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ABSTRACT: Kisspeptins, the peptide products of the KiSS-1 gene, were identified in 2001 as natural ligands of the previously orphan G protein-coupled receptor, GPR54. They include, among others, metastin and kisspeptin-10. The known biological functions of kisspeptins were initially restricted to their ability to suppress tumour metastasis, hence the name of metastin. However, in late 2003, two groups independently reported that loss-of-function mutations of the GPR54 gene are linked to absence of puberty onset and hypogonadotrophic hypogonadism in humans--a phenotype that was reproduced in GPR54-null mice. Those seminal observations revealed a totally unexpected, fundamental role of the KiSS-1/GPR54 system in control of puberty and reproductive function and boosted an extraordinary interest for the characterization of these novel facets of kisspeptin physiology. Indeed, in the last 2 years, metastin and kisspeptin-10 have been demonstrated as very potent stimulators of the gonadotrophic axis, in a number of species and through different routes of administration. In addition, the hypothalamic KiSS-1/GPR54 system has been proven as an essential gatekeeper of GnRH neurons, involved in their activation at puberty and their regulation by gonadal steroids and (probably) metabolic factors. This review comprehensively examines the experimental evidence obtained to date supporting a pivotal role of kisspeptins and GPR54 in the control of reproduction.Human Reproduction Update 01/2006; 12(5):631-9. · 8.85 Impact Factor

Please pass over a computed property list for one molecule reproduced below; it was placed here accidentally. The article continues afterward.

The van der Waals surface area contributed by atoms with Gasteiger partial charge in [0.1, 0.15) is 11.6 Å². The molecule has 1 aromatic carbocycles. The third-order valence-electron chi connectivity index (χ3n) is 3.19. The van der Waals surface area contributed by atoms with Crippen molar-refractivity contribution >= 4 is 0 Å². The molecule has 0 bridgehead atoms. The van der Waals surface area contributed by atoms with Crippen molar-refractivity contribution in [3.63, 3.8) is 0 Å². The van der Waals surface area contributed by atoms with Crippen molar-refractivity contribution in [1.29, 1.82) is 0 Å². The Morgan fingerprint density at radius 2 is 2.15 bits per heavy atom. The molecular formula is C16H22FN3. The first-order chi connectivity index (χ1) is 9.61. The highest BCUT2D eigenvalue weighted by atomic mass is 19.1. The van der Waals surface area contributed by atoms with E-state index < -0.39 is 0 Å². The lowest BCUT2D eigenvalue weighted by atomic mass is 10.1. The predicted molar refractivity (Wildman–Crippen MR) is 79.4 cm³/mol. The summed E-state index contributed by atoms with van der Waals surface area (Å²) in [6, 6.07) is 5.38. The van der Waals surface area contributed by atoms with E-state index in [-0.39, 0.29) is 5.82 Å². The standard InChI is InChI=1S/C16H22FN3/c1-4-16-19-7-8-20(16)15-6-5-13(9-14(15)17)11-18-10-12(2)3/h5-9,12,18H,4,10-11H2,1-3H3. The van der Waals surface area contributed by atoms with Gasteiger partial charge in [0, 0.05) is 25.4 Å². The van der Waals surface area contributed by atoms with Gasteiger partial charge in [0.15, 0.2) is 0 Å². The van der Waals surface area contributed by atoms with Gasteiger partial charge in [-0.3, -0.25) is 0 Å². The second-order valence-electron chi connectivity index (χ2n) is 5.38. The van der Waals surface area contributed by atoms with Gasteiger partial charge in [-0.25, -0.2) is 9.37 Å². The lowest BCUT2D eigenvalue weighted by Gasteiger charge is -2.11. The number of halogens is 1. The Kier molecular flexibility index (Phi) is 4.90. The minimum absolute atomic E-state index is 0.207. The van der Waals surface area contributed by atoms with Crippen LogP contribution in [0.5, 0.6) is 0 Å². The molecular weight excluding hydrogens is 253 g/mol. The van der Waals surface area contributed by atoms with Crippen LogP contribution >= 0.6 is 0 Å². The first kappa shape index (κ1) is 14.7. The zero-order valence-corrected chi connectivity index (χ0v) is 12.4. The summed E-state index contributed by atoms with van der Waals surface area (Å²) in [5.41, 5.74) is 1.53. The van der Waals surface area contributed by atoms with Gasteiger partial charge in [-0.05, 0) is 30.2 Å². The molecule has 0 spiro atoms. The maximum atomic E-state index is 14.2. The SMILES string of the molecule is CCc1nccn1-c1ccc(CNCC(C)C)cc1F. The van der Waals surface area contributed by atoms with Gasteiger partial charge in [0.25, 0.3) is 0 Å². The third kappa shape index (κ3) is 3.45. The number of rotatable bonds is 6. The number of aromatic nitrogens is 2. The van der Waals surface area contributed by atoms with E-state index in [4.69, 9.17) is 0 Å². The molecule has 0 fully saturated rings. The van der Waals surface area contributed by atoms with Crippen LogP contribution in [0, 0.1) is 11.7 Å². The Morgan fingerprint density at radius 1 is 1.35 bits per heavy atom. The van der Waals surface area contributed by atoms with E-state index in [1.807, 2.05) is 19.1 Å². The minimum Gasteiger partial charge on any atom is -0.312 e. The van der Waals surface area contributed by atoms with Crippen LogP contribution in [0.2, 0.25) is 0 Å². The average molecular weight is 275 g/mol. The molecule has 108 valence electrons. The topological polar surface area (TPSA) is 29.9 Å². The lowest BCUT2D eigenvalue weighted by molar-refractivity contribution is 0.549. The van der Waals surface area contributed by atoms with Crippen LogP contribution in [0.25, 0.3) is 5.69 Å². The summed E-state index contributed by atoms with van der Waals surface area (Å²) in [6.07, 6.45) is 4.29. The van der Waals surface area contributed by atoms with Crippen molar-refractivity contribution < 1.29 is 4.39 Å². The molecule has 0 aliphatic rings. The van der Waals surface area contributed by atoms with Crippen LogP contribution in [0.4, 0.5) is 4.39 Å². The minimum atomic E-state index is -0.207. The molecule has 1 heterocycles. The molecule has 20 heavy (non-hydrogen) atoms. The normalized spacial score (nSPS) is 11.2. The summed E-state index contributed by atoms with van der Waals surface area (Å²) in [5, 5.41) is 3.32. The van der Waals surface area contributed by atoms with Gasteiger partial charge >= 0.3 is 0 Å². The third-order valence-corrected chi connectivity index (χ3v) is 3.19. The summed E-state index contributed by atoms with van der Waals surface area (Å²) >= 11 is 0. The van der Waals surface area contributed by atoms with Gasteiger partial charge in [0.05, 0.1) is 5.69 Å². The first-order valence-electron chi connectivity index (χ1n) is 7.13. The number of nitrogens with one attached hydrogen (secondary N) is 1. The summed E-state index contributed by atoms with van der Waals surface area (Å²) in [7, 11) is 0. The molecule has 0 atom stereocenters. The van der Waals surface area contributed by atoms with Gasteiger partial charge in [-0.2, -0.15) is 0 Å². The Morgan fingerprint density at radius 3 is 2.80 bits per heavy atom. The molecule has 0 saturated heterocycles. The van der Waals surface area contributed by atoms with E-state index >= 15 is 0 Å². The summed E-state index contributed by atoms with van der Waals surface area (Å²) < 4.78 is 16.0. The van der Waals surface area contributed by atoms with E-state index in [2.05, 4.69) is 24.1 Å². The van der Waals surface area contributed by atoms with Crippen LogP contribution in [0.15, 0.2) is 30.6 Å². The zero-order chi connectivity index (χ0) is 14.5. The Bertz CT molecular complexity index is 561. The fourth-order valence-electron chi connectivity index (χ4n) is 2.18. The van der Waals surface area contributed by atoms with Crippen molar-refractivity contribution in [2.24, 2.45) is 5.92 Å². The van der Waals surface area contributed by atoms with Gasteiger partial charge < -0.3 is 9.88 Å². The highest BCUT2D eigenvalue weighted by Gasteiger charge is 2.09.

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ABSTRACT: Alternative splicing (AS) is a mechanism by which the coding diversity of the genome can be greatly increased. Rates of AS are known to vary according to the complexity of eukaryotic species potentially explaining the tremendous phenotypic diversity among species with similar numbers of coding genes. Little is known, however, about the nature or rate of AS in teleost fish. Here, we report the characteristics of AS in teleost fish and classification and frequency of five canonical AS types. We conducted both same-species and cross-species analysis utilizing the Genome Mapping and Alignment Program (GMAP) and an AS pipeline (ASpipe) to study AS in four genome-enabled species (Danio rerio, Oryzias latipes, Gasterosteus aculeatus, and Takifugu rubripes) and one species lacking a complete genome sequence, Ictalurus punctatus. AS frequency was lowest in the highly duplicated genome of zebrafish (17% of mapped genes). The compact genome of the pufferfish showed the highest occurrence of AS (approximately 43% of mapped genes). An inverse correlation between AS frequency and genome size was consistent across all analyzed species. Cross-species comparisons utilizing zebrafish as the reference genome allowed the identification of additional putative AS genes not revealed by zebrafish transcripts. Approximately, 50% of AS genes identified by same-species comparisons were shared among two or more species. A searchable website, the Teleost Alternative Splicing Database, was created to allow easy identification and visualization of AS transcripts in the studied teleost genomes. Our results and associated database should further our understanding of alternative splicing as an important functional and evolutionary mechanism in the genomes of teleost fish.MGG Molecular & General Genetics 04/2010; 283(6):531-9. · 2.58 Impact Factor